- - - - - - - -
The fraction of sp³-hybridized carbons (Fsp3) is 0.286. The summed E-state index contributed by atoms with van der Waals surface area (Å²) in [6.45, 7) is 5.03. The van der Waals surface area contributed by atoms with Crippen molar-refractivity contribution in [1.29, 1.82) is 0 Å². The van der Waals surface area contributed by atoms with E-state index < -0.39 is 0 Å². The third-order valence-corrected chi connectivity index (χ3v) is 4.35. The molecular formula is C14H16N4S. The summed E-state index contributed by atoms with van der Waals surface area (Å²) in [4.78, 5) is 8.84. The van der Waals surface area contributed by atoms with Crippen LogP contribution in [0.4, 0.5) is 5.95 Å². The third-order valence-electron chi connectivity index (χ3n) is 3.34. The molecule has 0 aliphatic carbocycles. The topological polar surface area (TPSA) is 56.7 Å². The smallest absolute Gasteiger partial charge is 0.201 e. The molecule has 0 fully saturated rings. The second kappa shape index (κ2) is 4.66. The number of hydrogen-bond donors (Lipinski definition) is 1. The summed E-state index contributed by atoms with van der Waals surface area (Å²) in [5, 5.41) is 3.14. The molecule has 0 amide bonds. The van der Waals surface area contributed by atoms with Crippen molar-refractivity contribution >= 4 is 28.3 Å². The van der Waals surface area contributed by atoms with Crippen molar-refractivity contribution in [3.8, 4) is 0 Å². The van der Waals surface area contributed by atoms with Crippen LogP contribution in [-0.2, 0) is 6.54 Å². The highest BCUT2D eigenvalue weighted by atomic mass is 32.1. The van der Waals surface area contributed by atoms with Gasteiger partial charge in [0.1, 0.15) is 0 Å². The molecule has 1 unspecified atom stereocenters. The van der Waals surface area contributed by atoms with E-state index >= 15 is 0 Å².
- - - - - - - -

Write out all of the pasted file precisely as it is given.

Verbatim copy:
The fraction of sp³-hybridized carbons (Fsp3) is 0.286. The summed E-state index contributed by atoms with van der Waals surface area (Å²) in [6.45, 7) is 5.03. The van der Waals surface area contributed by atoms with Crippen molar-refractivity contribution in [1.29, 1.82) is 0 Å². The van der Waals surface area contributed by atoms with E-state index < -0.39 is 0 Å². The third-order valence-corrected chi connectivity index (χ3v) is 4.35. The molecular formula is C14H16N4S. The summed E-state index contributed by atoms with van der Waals surface area (Å²) in [4.78, 5) is 8.84. The van der Waals surface area contributed by atoms with Crippen LogP contribution in [0.4, 0.5) is 5.95 Å². The third-order valence-electron chi connectivity index (χ3n) is 3.34. The molecule has 0 aliphatic carbocycles. The topological polar surface area (TPSA) is 56.7 Å². The smallest absolute Gasteiger partial charge is 0.201 e. The molecule has 0 fully saturated rings. The second kappa shape index (κ2) is 4.66. The number of hydrogen-bond donors (Lipinski definition) is 1. The summed E-state index contributed by atoms with van der Waals surface area (Å²) in [5, 5.41) is 3.14. The molecule has 0 amide bonds. The van der Waals surface area contributed by atoms with Crippen molar-refractivity contribution >= 4 is 28.3 Å². The van der Waals surface area contributed by atoms with Crippen molar-refractivity contribution in [3.8, 4) is 0 Å². The van der Waals surface area contributed by atoms with Crippen LogP contribution in [-0.2, 0) is 6.54 Å². The highest BCUT2D eigenvalue weighted by atomic mass is 32.1. The van der Waals surface area contributed by atoms with Gasteiger partial charge in [0.1, 0.15) is 0 Å². The molecule has 1 unspecified atom stereocenters. The van der Waals surface area contributed by atoms with E-state index >= 15 is 0 Å².